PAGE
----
- GDP (PPP):
- $5.2 billion
- 0.9% growth
- 0.6% 5-year compound annual growth
- $18,664 per capita
- Inflation (CPI):
- FDI Inflow:
Barbados’s economic freedom score is 64.7, making its economy the 67th freest in the 2019 Index. Its overall score has increased by 7.7 points, with large increases in scores for fiscal health and government spending far outweighing declines in monetary freedom and trade freedom. Barbados is ranked 13th among 32 countries in the Americas region, and its overall score is above the regional and world averages.
Increases in arrivals and spending by tourists have helped economic growth in the past year. Government economic policies are focused on attracting international companies. Regulatory efficiency facilitates private-sector growth. Despite some restrictions on foreign investment, transparency levels the playing field for domestic and foreign businesses, but excessive bureaucracy discourages the expansion of investment by undercutting policies intended to buttress open trade and productivity growth. The new government has executed a fiscal consolidation and debt restructuring plan that includes a selective default, but government debt remains very high.
Independent from the United Kingdom since 1966, Barbados is a stable parliamentary constitutional monarchy. In May 2018, the center-left Barbados Labor Party won all 30 parliamentary seats and defeated incumbent Prime Minister Freundel Stuart in a stunning upset that created an unprecedented single-party legislature and gave the country its first female leader, Prime Minister Mia Mottley. Barbados has transformed itself from a low-income agricultural economy into a more diversified, middle-income economy built on tourism and offshore banking that generates one of the Caribbean’s highest per capita incomes. Tourism receipts have improved, but serious challenges to medium-term economic growth remain.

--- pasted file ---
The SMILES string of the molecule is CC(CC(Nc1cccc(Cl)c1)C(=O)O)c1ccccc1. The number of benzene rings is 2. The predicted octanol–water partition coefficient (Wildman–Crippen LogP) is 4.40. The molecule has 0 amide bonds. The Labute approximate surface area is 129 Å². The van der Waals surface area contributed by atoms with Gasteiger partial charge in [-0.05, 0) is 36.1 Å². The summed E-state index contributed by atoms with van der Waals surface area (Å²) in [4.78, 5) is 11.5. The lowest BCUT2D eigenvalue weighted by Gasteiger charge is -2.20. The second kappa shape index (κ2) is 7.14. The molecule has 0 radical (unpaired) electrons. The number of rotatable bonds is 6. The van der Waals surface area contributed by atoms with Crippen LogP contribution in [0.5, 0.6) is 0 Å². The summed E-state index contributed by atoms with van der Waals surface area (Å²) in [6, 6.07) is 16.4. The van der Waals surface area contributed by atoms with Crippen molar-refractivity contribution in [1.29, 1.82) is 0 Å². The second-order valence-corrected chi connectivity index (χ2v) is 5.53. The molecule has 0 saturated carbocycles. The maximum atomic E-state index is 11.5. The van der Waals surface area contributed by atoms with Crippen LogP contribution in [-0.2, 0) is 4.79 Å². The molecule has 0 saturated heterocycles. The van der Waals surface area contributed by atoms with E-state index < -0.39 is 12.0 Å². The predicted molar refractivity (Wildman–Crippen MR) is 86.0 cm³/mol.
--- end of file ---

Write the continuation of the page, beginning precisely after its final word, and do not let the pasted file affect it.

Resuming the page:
Property registration in Barbados is very time-consuming. The court system is based on British common law and is generally unbiased and efficient. The protection of property rights is strong, and the rule of law is respected. Corruption is not a major problem, and anticorruption laws are implemented effectively. Violence related to transshipment drug trafficking from Venezuela remains a serious problem.
The top income tax rate is 35 percent, and the top corporate tax rate is 25 percent. Other taxes include value-added and property taxes. The overall tax burden equals 33.7 percent of total domestic income. Over the past three years, government spending has amounted to 34.1 percent of the country’s output (GDP), and budget deficits have averaged 0.6 percent of GDP. Public debt is equivalent to 132.9 percent of GDP.
Transparent policies and straightforward laws generally facilitate regulatory efficiency. The overall process for obtaining licenses and starting a business is not burdensome. The labor market remains relatively flexible, and employers are not legally obligated to recognize unions. Rising international oil prices are increasing the inflationary pressures faced by the new government, which must also reduce subsidies to state-owned enterprises.
The combined value of exports and imports is equal to 80.7 percent of GDP. The average applied tariff rate is 14.2 percent. As of June 30, 2018, according to the WTO, Barbados had 128 nontariff measures in force. The investment climate has improved, but much investment activity is subject to government approval. The banking sector provides a wide range of services for investors, although securities markets are relatively illiquid.